Understanding Minimally Invasive Scoliosis Surgery

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The purpose of surgery to correct scoliosis, an abnormal curvature of the spine, is to prevent the condition from progressing. All surgical options involve a combination of rods and hooks and a spinal fusion. Minimally invasive scoliosis surgery is an endoscopic procedure designed to minimize the risks associated with traditional surgical procedures while achieving the same outcome.

How the Procedure Is Performed

The surgery is performed via a few small incisions rather than a single incision. A small, telescope-like instrument (endoscope) is inserted after the incision is made to provide the surgeon with internal images. The surgeon then uses the images to determine where to focus when performing the procedure through the other small incisions. Benefits for the surgeon and patient include:

  • Improved visualization of the spinal column and chest cavity
  • Greater flexibility in the placement of instrumentation
  • A reduced risk of unintentional nerve damage

Less Stress on Muscles Supporting the Spine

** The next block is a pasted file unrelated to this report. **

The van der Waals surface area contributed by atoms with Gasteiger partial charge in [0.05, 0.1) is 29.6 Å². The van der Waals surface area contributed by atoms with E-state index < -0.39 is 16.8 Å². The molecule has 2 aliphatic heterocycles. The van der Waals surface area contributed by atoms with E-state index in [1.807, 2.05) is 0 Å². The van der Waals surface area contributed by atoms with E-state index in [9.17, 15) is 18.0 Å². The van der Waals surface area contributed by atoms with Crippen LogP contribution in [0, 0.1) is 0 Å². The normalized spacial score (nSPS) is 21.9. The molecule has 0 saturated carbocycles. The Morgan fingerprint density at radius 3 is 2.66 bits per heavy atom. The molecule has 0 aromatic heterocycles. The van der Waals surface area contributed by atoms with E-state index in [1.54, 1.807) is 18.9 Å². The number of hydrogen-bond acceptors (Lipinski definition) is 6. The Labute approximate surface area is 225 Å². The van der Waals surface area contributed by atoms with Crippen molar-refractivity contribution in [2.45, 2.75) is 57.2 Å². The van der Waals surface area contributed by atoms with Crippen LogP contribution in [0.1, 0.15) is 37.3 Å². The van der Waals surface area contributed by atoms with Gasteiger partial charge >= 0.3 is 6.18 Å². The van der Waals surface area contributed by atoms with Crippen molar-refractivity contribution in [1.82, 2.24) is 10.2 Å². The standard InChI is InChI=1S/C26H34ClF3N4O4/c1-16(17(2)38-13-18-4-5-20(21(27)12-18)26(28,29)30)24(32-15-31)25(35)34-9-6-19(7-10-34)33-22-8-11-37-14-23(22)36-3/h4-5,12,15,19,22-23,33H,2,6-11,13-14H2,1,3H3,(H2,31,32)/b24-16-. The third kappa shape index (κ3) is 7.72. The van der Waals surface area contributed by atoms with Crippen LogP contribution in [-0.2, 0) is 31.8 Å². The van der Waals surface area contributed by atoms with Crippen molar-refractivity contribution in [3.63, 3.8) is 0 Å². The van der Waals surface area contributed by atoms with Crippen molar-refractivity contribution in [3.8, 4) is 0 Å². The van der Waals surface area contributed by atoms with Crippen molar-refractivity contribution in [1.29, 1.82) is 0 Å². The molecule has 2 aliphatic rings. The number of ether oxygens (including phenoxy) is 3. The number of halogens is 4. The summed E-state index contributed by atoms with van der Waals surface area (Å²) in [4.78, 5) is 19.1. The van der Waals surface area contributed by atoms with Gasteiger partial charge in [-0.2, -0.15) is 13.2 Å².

As with similar minimally invasive spine procedures, the big advantage of this type of surgery is that it avoids unnecessary cutting and muscle stress. Special techniques dilate the muscles to create a path for the surgeon. Additional advantages include:

  • Minimal scarring and reduced infection risk
  • Less blood loss during surgery
  • Shorter hospital stays and recovery periods
  • Less post-surgery pain

Ideal Candidates for Minimally Invasive Scoliosis Surgery

The procedure isn’t an ideal option for every patient. This surgery is recommended for patients with an extended curvature of the spine affecting the thoracic spine (middle to upper back area). The traditional open procedure is recommended for an abnormal curvature of the spine affecting the mid to lower back.

Minimally Invasive Scoliosis Surgery Risks

Treatment and eventual outcome is different for every patient with any type of spine surgery. Even with a minimally invasive procedure, there are some risks involved with a surgery of this nature, including:

  • Failure of the spine to fuse
  • Infection of the incision site
  • Dislodging of screws or breakage of rods

Surgery for scoliosis is recommended when curvature of the spine exceeds 40-45 degrees. Whether the procedure is minimally invasive or not, surgery can correct spinal alignment up to 50 percent.

To learn more about your treatment options or receive a second opinion, reach out to Dr. Hyun Bae of The Spinal Institute Center for Spinal Restoration in Santa Monica. Dr. Bae is a national leader in minimally invasive surgery and his team can help you determine the appropriate treatment options for your individual diagnosis. Call (310) 828-7757 to request an in-person consultation.